Potter suggests this when he advises students “…if you climb on top of a job, trying to master it, the work will suffocate. Let it take you, play with it, search for its own life” (author’s emphasis). Essentially, allow the design to flow on its own. Each element in a design is derived from the previous, you cannot master your design, it is its own creation. When a design begins from the basic function of social organization, the form will derive from that basic element an importance, a “goodness.”
If I use Apple as an (overused, I know) example, and even more cliché the iPod, we can apply this commentary to a real world design. The iPod has not been a big hit just because it’s a cool music player, it has become an icon because Apple recognized the socially derived desire to download music, perfected a device to play that music in a simple, easy-to-use package, then from that sprung an entirely new infrastructure, the iTunes Music Store.
Apple saw society’s love of music, and desire for simple, convenient access, and from that fundamental recognition of social organization sprang the iPod and its underlying infrastructure. That is design derived from social organization, a social need was dictated and has been addressed in a simple and elegant way. That is good design.
Apple’s next update to the OS X operating system, Lion, will be released sometime this month. There are a few things to consider before making any major OS upgrade on your Mac, and Lion has a few unique things to consider.
It’s a safe bet if you’re running 10.6 Snow Leopard and have the Mac App Store, you’re good to go. But Apple have outlined specific processor requirements — buried on the “How to Buy” page of their website — you need to have an Intel Core 2 Duo, Core i3, Core i5, Core i7 or Xeon processor.
Lion will drop support for Rosetta, the layer of OS X that made it possible to run apps written for the PowerPC chip on the Intel based models. It’s been 5 years since Apple made the switch to Intel processors, and makes perfect since that the next generation OS X will leave the old PowerPC-only apps in the dust.
But what if you’re still running PowerPC only applications? Well, they’re not going to work anymore after the Lion upgrade. So, find out what they are and replace them now, if you can. Anything mission-critical that is not Intel-only or Universal by this time probably never will be, so best to stay with Snow Leopard.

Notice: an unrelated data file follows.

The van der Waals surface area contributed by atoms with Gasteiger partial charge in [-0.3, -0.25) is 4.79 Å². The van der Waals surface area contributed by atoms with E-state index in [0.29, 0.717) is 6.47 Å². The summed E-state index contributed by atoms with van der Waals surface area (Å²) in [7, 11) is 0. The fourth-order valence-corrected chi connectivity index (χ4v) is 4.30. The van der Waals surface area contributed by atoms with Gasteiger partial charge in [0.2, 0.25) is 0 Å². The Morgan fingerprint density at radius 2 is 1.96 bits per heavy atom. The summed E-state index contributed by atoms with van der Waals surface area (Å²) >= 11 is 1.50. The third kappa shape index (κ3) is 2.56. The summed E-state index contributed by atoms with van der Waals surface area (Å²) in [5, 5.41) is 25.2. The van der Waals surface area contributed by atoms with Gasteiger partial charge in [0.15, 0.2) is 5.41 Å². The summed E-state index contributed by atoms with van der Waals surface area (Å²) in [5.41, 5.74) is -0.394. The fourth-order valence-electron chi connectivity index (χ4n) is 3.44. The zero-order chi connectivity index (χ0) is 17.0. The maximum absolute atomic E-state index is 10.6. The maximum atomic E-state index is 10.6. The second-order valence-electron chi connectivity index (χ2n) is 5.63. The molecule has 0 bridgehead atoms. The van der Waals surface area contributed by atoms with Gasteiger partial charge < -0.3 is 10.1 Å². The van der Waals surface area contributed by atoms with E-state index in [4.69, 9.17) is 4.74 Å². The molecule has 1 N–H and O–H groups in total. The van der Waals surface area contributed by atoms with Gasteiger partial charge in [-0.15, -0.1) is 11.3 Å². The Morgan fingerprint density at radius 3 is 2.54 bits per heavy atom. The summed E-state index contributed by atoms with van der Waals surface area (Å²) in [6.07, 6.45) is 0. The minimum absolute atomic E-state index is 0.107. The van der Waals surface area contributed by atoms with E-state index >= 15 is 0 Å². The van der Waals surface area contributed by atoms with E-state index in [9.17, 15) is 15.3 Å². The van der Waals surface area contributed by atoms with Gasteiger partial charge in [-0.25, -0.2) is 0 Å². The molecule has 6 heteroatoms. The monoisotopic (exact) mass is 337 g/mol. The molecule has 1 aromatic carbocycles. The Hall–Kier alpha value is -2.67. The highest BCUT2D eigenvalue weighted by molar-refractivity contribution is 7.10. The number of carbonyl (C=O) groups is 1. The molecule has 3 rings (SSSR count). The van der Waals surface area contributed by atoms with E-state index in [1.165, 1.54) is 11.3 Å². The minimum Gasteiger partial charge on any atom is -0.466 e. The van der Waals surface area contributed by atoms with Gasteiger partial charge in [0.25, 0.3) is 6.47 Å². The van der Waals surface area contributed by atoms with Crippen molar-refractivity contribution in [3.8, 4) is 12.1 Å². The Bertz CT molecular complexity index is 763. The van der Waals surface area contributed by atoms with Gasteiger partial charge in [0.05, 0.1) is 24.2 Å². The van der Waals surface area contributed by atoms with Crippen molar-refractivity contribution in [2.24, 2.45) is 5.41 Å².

Anything with the Kind “PowerPC” will no longer work after the Lion upgrade. For me there are about 10 apps, and I actually don’t care about any of them.
This is the major question whenever upgrading to any new version of OS X. For me, in the past, I have opted for the “Archive & Install” option, which created a backup for your previous OS software and installed the new version fresh. From what I can tell, that is no longer an option with Lion because of it’s Mac App Store only distribution process. The only options here are a straight upgrade on top of Snow Leopard, or to do a clean install onto a new partition.
Fine, so what am I going to do? Part of me wants to perform a clean install, but the other part doesn’t want to deal with re-installing applications, copying back hundreds of gigabytes of media, re-customizing my user account, etc. I haven’t performed a fresh install of OS X on my iMac since Leopard, which makes me want to go that route. But the hassle isn’t worth it — Apple seem to be pushing upgrade-on-top-of-Lion as the way to go, so I’m inclined to trust that process will be fleshed out, and go with it.
Even though it isn’t due out until iOS 5 is officially released this fall, I already have my developer iCloud account with iOS 5 beta 2. The real power of iCloud doesn’t show up until you can use it on all of your devices, including your Mac. This is the killer feature of the new Apple OSes, no doubt about it.
These three working together will take computing to a whole new level of simplicity. And it sure does solve the problem of a floppy disk save icon. Amiright?
Its release is imminent, and I will be buying, downloading and installing on all of my Macs the day it comes out. What about you?
Aside from a few moments perusing if/when I receive my invitation, I will avoid Google+ for as long as possible.
Way back on May 12 of this year I posted the first entry into the freshly installed and slightly customized MoveableType engine on this very website. It would be my first foray back into blogging in 4… no, wait… 5 years.
Then something happened. Five days later, I forgot to post… for a month and a half. Yet I am intent upon making this work, I will not let this attempt fail alongside the previous. And so, here is my breaking through the silence entry — wherein I’ve reached the point that it might be easier to just let the blog sit with the thought that “well, I haven’t posted in a month, so why bother now?”, but instead I shall push through and pretend nothing is wrong.
I am so valiant.
In some defense, I was rather busy during that time. We had just launched Memorable Wines, the second in our Memorable Apps series, and had been highlighted by none other than the old-gray-lady of old-fashioned-journalism, The New York Times. A couple of weeks later I had to trudge north to Montana for a week for my day job’s annual meeting of the membership — which actually ended up being quite a relaxing trip (aside from the ongoing daytime technological hurdling that is inherent with any conference). I did manage to slip away for an afternoon into Glacier National Park, where I had the privilege to witness a Grizzly Bear fishing in the rapid runoff that feeds Lake McDonald, and only moments later was stalked by a Mule Deer the size of a large horse.